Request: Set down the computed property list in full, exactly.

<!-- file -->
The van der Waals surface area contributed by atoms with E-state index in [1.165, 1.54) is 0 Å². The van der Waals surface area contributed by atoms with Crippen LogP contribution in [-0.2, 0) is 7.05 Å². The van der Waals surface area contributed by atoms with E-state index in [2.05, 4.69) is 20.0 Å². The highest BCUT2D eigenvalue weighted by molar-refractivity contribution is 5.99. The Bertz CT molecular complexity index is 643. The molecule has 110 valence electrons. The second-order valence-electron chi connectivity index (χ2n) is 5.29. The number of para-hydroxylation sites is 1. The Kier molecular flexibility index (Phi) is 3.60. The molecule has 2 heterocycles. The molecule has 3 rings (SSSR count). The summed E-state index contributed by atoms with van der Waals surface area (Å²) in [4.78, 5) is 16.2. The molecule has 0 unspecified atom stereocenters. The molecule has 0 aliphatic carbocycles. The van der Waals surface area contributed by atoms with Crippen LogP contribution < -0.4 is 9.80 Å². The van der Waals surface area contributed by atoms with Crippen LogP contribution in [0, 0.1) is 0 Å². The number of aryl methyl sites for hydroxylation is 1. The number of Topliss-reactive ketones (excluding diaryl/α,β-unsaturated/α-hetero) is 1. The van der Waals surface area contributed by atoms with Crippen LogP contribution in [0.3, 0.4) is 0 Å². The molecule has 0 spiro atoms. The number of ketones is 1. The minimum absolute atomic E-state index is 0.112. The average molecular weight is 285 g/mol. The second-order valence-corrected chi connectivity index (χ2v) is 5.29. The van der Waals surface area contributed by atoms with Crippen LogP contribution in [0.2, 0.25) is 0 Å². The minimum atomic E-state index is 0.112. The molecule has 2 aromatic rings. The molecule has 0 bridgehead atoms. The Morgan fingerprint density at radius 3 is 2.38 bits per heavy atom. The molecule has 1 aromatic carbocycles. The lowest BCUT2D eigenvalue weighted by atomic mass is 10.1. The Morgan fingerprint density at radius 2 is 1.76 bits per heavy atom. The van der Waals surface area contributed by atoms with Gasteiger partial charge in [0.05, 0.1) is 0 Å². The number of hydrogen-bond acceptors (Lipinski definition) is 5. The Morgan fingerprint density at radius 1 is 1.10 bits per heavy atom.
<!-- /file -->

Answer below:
The van der Waals surface area contributed by atoms with E-state index in [1.165, 1.54) is 0 Å². The van der Waals surface area contributed by atoms with Crippen LogP contribution in [-0.2, 0) is 7.05 Å². The van der Waals surface area contributed by atoms with E-state index in [2.05, 4.69) is 20.0 Å². The highest BCUT2D eigenvalue weighted by molar-refractivity contribution is 5.99. The Bertz CT molecular complexity index is 643. The molecule has 110 valence electrons. The second-order valence-electron chi connectivity index (χ2n) is 5.29. The number of para-hydroxylation sites is 1. The Kier molecular flexibility index (Phi) is 3.60. The molecule has 2 heterocycles. The molecule has 3 rings (SSSR count). The summed E-state index contributed by atoms with van der Waals surface area (Å²) in [4.78, 5) is 16.2. The molecule has 0 unspecified atom stereocenters. The molecule has 0 aliphatic carbocycles. The van der Waals surface area contributed by atoms with Crippen LogP contribution < -0.4 is 9.80 Å². The van der Waals surface area contributed by atoms with Crippen LogP contribution in [0, 0.1) is 0 Å². The number of aryl methyl sites for hydroxylation is 1. The number of Topliss-reactive ketones (excluding diaryl/α,β-unsaturated/α-hetero) is 1. The van der Waals surface area contributed by atoms with Crippen LogP contribution in [0.3, 0.4) is 0 Å². The molecule has 0 spiro atoms. The number of ketones is 1. The minimum absolute atomic E-state index is 0.112. The average molecular weight is 285 g/mol. The second-order valence-corrected chi connectivity index (χ2v) is 5.29. The van der Waals surface area contributed by atoms with Crippen LogP contribution in [0.2, 0.25) is 0 Å². The minimum atomic E-state index is 0.112. The molecule has 2 aromatic rings. The molecule has 0 bridgehead atoms. The Morgan fingerprint density at radius 3 is 2.38 bits per heavy atom. The molecule has 1 aromatic carbocycles. The lowest BCUT2D eigenvalue weighted by atomic mass is 10.1. The Morgan fingerprint density at radius 2 is 1.76 bits per heavy atom. The van der Waals surface area contributed by atoms with Gasteiger partial charge in [0.05, 0.1) is 0 Å². The number of hydrogen-bond acceptors (Lipinski definition) is 5. The Morgan fingerprint density at radius 1 is 1.10 bits per heavy atom.